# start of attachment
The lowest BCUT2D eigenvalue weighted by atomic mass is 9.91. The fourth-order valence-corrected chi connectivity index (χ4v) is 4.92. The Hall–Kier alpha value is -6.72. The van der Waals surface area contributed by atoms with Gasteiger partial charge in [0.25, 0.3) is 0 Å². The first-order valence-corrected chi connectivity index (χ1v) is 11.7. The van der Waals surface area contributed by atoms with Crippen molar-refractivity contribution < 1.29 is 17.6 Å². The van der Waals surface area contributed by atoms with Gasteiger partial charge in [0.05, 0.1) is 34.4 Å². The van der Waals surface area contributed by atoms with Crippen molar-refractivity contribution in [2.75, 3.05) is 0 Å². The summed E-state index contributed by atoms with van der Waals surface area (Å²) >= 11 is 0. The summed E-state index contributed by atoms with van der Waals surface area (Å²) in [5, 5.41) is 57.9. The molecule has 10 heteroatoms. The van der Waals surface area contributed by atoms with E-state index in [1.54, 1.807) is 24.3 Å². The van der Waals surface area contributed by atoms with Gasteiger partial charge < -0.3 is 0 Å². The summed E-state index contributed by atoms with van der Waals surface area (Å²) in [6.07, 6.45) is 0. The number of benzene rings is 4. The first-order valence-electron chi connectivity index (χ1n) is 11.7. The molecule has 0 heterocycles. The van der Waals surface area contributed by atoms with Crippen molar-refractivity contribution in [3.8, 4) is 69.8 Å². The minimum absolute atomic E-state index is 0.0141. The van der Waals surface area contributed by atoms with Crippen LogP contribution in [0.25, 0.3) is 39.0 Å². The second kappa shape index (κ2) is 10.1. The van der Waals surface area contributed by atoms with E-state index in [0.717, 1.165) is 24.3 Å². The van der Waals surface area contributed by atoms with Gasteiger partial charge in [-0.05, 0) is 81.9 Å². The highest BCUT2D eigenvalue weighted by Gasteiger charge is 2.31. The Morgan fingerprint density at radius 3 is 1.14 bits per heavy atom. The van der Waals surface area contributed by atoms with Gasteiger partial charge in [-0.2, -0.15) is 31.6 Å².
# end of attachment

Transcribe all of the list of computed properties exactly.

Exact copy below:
The lowest BCUT2D eigenvalue weighted by atomic mass is 9.91. The fourth-order valence-corrected chi connectivity index (χ4v) is 4.92. The Hall–Kier alpha value is -6.72. The van der Waals surface area contributed by atoms with Gasteiger partial charge in [0.25, 0.3) is 0 Å². The first-order valence-corrected chi connectivity index (χ1v) is 11.7. The van der Waals surface area contributed by atoms with Crippen molar-refractivity contribution < 1.29 is 17.6 Å². The van der Waals surface area contributed by atoms with Gasteiger partial charge in [0.05, 0.1) is 34.4 Å². The van der Waals surface area contributed by atoms with Crippen molar-refractivity contribution in [2.75, 3.05) is 0 Å². The summed E-state index contributed by atoms with van der Waals surface area (Å²) >= 11 is 0. The summed E-state index contributed by atoms with van der Waals surface area (Å²) in [5, 5.41) is 57.9. The molecule has 10 heteroatoms. The van der Waals surface area contributed by atoms with E-state index in [1.54, 1.807) is 24.3 Å². The van der Waals surface area contributed by atoms with Gasteiger partial charge < -0.3 is 0 Å². The summed E-state index contributed by atoms with van der Waals surface area (Å²) in [6.07, 6.45) is 0. The number of benzene rings is 4. The first-order valence-electron chi connectivity index (χ1n) is 11.7. The molecule has 0 heterocycles. The van der Waals surface area contributed by atoms with Crippen molar-refractivity contribution in [3.8, 4) is 69.8 Å². The minimum absolute atomic E-state index is 0.0141. The van der Waals surface area contributed by atoms with Crippen LogP contribution in [0.25, 0.3) is 39.0 Å². The second kappa shape index (κ2) is 10.1. The van der Waals surface area contributed by atoms with E-state index in [0.717, 1.165) is 24.3 Å². The van der Waals surface area contributed by atoms with Gasteiger partial charge in [-0.05, 0) is 81.9 Å². The highest BCUT2D eigenvalue weighted by Gasteiger charge is 2.31. The Morgan fingerprint density at radius 3 is 1.14 bits per heavy atom. The van der Waals surface area contributed by atoms with Gasteiger partial charge in [-0.2, -0.15) is 31.6 Å².